The Mosh Pit is No Place for My Kids' Dad
Updated: Dec 26, 2019
"Make the music go bang"
Punk music was my salvation growing up. I followed The Ramones and traveled to their shows with the same passion and devotion that Dead Heads reserved for the Grateful Dead. While kids my age were spray-painting “Clapton is God” on the side of vacant buildings, I belonged to the Church of Joe Strummer. My friends fantasized about Farrah Fawcett, while I daydreamed of poet goddesses Patti Smith and Exene Cervenka — both the complete antithesis of the American pinup girl. My senior quote in my high school yearbook was a few lines from Elvis Costello’s “Goon Squad.”
Punk music was my drug. I fed off and became addicted to its energy, its attitude, its non-conformity and its rawness. I found beauty in its ugliness. I found harmony in its discord. I found truth, somehow, in what I later learned were lies.
It was furious and primal and to me, that was real. There was nothing artificial about it. There was no uber-production to make it slick and glossy. What you heard on vinyl or cassette was exactly what you heard live.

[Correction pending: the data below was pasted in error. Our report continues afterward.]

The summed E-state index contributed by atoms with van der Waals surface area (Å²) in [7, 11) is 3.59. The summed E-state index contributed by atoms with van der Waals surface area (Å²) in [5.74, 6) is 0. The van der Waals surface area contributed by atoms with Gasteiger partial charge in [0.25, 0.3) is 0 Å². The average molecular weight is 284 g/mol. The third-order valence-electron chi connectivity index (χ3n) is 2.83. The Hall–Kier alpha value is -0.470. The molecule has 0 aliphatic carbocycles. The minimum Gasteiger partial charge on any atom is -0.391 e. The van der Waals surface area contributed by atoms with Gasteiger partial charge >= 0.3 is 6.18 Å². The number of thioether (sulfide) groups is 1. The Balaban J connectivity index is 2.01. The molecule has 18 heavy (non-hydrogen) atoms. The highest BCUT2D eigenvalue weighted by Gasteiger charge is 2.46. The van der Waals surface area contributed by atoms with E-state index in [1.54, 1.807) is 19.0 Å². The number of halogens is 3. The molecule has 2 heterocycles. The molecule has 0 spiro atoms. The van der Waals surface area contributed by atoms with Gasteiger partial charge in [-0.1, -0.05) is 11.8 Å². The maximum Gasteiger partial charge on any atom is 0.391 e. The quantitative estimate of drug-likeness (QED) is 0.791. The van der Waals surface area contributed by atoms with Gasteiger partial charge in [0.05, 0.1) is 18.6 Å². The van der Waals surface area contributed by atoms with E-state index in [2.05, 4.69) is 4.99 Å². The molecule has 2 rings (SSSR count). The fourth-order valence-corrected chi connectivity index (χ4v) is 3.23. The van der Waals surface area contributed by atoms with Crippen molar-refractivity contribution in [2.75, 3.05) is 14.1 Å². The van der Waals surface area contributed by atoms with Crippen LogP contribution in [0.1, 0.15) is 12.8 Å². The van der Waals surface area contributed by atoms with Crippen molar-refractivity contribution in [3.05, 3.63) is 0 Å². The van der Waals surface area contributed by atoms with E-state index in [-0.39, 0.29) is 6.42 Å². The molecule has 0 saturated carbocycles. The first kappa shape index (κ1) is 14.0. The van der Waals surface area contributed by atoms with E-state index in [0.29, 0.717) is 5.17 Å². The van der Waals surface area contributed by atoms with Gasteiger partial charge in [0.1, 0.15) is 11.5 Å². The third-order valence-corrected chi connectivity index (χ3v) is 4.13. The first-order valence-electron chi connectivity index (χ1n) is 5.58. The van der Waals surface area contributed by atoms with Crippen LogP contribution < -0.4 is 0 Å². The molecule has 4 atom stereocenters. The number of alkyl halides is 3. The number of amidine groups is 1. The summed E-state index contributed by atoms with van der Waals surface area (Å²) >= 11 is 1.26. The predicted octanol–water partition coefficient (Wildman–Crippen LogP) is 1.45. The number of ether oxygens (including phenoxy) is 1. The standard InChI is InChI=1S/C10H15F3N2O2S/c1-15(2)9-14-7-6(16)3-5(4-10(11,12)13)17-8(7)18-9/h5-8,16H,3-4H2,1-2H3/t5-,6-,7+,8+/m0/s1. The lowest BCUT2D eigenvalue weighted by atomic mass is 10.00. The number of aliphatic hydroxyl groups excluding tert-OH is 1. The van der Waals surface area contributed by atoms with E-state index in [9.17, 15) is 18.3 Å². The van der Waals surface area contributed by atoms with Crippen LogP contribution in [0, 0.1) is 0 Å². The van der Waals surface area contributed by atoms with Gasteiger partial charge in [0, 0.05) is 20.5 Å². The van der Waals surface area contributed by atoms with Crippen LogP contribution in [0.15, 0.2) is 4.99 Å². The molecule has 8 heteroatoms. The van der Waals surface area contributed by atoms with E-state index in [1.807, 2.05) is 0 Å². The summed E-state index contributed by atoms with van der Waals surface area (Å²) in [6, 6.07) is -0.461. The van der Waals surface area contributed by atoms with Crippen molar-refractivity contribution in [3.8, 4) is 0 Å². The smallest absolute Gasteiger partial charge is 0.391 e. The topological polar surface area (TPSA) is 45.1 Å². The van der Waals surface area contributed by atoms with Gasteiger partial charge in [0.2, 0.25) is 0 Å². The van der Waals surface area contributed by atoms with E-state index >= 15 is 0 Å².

The scene in Buffalo, N.Y. in the early 1980s couldn’t hold a candle, obviously, to what was happening in America’s larger cities. Bands like the Dead Kennedys, the Germs, X, Flipper, Black Flag and the Circle Jerks were exploding in Los Angeles and San Francisco. And in New York City, of course, you had CBGB, which had launched the careers of the Ramones, the Talking Heads, Richard Hell and the Voidoids, Television, the Dead Boys and by 1982 was well into its second phase serving as the early launching pad for new bands such as the Beastie Boys and Agnostic Front. Still, and, perhaps, because of its smallness, there was an exciting sense of community surrounding Buffalo’s punk scene — even as an outsider, given that I was in my very early teens and living with my parents in the middle-class suburb of West Seneca just over the city line. There was a spirit, fanned by the do-it-yourself ethos that permeated the punk movement and was epitomized locally by the fanzines that began to circulate around the scene. The artwork on show flyers, T-shirts and that accompanied cassettes and EPs was emphatic. There was something intensely personal about the ability to buy new cassettes directly out of the back of a band’s van following one of their shows. Long before they were writing music for insipid Meg Ryan films, The Goo Goo Dolls were a part of the Buffalo punk scene. (Do a search for the “The Goo Goo Dolls and 1987” on YouTube and you’ll see them performing head-banging and very drunken songs like “I’m Addicted” and “Livin’ In a Hut” — both of them far cries from their softer top 40 hits “Black Balloon” and “Name.”)